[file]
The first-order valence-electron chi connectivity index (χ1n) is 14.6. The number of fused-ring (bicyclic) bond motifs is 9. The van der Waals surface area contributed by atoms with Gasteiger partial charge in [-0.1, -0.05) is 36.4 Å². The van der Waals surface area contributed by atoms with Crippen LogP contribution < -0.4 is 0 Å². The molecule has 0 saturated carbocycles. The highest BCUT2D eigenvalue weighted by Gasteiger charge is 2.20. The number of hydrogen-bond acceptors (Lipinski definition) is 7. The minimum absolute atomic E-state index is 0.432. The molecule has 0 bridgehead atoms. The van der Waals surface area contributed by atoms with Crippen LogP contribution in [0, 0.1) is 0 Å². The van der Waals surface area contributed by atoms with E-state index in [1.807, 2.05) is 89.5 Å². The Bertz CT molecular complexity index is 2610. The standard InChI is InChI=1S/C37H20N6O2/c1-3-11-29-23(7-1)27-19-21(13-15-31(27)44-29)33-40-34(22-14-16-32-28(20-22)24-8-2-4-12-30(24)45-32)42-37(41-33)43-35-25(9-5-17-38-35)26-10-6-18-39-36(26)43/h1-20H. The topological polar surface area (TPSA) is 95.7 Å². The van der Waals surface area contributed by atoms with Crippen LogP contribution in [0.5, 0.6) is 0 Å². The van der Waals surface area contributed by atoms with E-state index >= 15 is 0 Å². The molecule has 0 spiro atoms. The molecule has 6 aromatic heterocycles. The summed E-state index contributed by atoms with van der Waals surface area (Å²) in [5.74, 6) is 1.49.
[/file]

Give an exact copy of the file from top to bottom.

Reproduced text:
The first-order valence-electron chi connectivity index (χ1n) is 14.6. The number of fused-ring (bicyclic) bond motifs is 9. The van der Waals surface area contributed by atoms with Gasteiger partial charge in [-0.1, -0.05) is 36.4 Å². The van der Waals surface area contributed by atoms with Crippen LogP contribution < -0.4 is 0 Å². The molecule has 0 saturated carbocycles. The highest BCUT2D eigenvalue weighted by Gasteiger charge is 2.20. The number of hydrogen-bond acceptors (Lipinski definition) is 7. The minimum absolute atomic E-state index is 0.432. The molecule has 0 bridgehead atoms. The van der Waals surface area contributed by atoms with Crippen LogP contribution in [0, 0.1) is 0 Å². The van der Waals surface area contributed by atoms with E-state index in [1.807, 2.05) is 89.5 Å². The Bertz CT molecular complexity index is 2610. The standard InChI is InChI=1S/C37H20N6O2/c1-3-11-29-23(7-1)27-19-21(13-15-31(27)44-29)33-40-34(22-14-16-32-28(20-22)24-8-2-4-12-30(24)45-32)42-37(41-33)43-35-25(9-5-17-38-35)26-10-6-18-39-36(26)43/h1-20H. The topological polar surface area (TPSA) is 95.7 Å². The van der Waals surface area contributed by atoms with Crippen LogP contribution in [0.5, 0.6) is 0 Å². The van der Waals surface area contributed by atoms with E-state index >= 15 is 0 Å². The molecule has 0 spiro atoms. The molecule has 6 aromatic heterocycles. The summed E-state index contributed by atoms with van der Waals surface area (Å²) in [5.74, 6) is 1.49.